Returning to campus after winter break, a week-long quarantine not only led to changes in students’ classes but their fashion choices as well. Keeping up with the latest trends, The Phillipian interviewed four students on campus on remote learning must-haves, cold-weather wardrobe staples, and how to keep comfy and cozy during Winter term.
With Andover’s first snow last Friday, students sported warm winter fashions to protect themselves from the cold. While some students wrapped themselves in overcoats, scarves, and sweaters, Kelly Yang ’24 proudly donned her warmest articles of clothing: a blanket hoodie and a puffer parka jacket.
“I love the blanket hoodie because it doesn’t require much effort, it’s really casual, and it keeps me warm. Big puffer parkas are also essential. It’s already an obvious staple for winter clothing, but especially having to stay outside this week, the parka keeps my entire body warm from the cold,” said Yang.
Similarly, Marcela Hernandez ’25 opted for softer layers to keep her warm and complement her daily outfits. Favoring clothing like sherpa jackets and fuzzy socks, Hernandez maximized comfort, fashion, and convenience.
“It’s the perfect quarantine essential for colder weather. If I go out wearing a pair of jeans and a crop top, adding a sherpa jacket keeps me warm, comfy, and fashionable! Wearing fuzzy socks only adds to the warmth.” said Hernandez.
Leisure attire has become essential during virtual classes. Ranging from crewnecks to hoodies to sweatpants, they are worn for their simplicity, convenience, and comfort. For some students, though, the colors of different pieces can also help express personal style.
Langston Reid ’24 emphasizes this concept through his monochromatic outfits and sweatsuits, which he wears in neutral colors like gray and beige. According to Reid, “A lot of people in my online classes wear hats or hoodies, and I think that it is the article of clothing that you see the most, especially for fashion. During quarantine, one outfit that I have also loved to wear is a gray sports jumpsuit. It’s simple, classic, yet comfortable.”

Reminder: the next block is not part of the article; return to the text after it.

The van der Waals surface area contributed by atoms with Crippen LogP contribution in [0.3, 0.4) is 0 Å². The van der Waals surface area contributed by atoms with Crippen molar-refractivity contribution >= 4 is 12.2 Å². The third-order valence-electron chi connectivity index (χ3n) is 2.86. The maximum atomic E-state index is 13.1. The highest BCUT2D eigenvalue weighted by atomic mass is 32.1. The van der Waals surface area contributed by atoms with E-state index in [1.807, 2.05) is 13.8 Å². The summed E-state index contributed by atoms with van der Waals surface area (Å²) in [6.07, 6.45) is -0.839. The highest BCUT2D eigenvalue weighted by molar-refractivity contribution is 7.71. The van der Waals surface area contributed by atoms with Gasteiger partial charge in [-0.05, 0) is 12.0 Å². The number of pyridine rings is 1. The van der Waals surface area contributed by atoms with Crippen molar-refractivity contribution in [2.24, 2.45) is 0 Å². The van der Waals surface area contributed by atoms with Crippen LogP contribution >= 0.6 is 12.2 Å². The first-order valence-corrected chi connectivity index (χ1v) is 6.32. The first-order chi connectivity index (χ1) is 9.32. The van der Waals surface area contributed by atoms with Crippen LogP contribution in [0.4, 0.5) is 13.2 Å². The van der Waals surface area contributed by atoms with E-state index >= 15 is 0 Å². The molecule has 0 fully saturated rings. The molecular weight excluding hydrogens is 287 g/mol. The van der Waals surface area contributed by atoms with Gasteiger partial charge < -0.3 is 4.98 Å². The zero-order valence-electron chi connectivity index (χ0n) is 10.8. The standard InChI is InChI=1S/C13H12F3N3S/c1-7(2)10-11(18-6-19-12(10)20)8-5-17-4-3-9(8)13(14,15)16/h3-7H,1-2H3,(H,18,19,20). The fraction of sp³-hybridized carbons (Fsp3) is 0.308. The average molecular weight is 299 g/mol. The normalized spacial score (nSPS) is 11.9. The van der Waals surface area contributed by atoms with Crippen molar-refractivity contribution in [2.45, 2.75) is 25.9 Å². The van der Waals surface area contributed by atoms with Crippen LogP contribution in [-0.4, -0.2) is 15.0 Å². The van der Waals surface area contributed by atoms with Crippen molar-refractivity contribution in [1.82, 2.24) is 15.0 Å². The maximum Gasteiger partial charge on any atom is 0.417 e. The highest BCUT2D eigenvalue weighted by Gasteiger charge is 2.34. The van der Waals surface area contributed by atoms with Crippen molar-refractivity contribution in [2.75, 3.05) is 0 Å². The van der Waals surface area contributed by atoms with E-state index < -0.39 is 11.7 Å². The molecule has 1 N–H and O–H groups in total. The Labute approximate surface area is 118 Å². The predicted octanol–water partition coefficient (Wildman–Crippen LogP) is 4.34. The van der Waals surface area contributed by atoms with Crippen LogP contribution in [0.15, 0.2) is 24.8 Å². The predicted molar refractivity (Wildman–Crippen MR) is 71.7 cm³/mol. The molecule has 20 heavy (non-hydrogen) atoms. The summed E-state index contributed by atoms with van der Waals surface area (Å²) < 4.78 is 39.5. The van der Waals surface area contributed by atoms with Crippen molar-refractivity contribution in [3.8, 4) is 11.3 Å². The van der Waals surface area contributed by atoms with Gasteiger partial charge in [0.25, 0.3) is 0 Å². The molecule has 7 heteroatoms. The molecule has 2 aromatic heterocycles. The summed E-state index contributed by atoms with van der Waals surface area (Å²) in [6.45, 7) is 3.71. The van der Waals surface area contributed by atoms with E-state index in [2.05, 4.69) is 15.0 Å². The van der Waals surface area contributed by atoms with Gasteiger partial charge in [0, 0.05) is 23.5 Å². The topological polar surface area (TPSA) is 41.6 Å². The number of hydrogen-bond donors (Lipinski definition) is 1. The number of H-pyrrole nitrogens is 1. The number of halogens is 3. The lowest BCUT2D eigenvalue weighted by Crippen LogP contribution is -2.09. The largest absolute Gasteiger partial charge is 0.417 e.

Hernandez also adds depth to her quarantine outfits by contrasting light and dark colors in simpler clothing. “I think that the colors I choose display my personal aesthetics, while the actual clothing pieces represent comfort. When I wear a pair of sweatpants or joggers, I like to pick a top that contrasts or compliments that article of clothing, like orange and black,” said Hernandez.
Perhaps most emblematic of quarantine fashion is an emphasis on flexible and convenient items of clothing. With a transition into virtual classes and limitations on being outside dormitories, students wore versatile pieces suitable for both indoor and outdoor activities.
On picking out an outfit, Reid says, “While you’re sitting down for Zoom classes, it’s more about being relaxed. So when I choose an outfit, I ask myself, ‘Do I feel like this clothing is holding me up? What looks good, but what do I have the most flexibility in?’ That’s my thought process.”
According to Yang, fashion during quarantine is all about convenience. “You don’t have to walk from class to class because everything is virtual. So the clothes I wear during that time–hoodies, jackets– represent that same efficiency,” said Yang.
Natasha Muromcew ’22 utilizes that same efficiency with a simple and repeatable quarantine outfit– a button-down shirt and loose pants. Choosing to focus on comfort, Muromcew believes that her clothing sets a positive tone for classes online.
“Because I know I’ll be spending the majority of the day in front of a computer, I tend to wear baggier clothing. While most of my clothing is at school, wearing a good outfit makes my day at least 30 percent better during in-person learning, so I try to do the same thing during quarantine and online classes,” said Muromcew.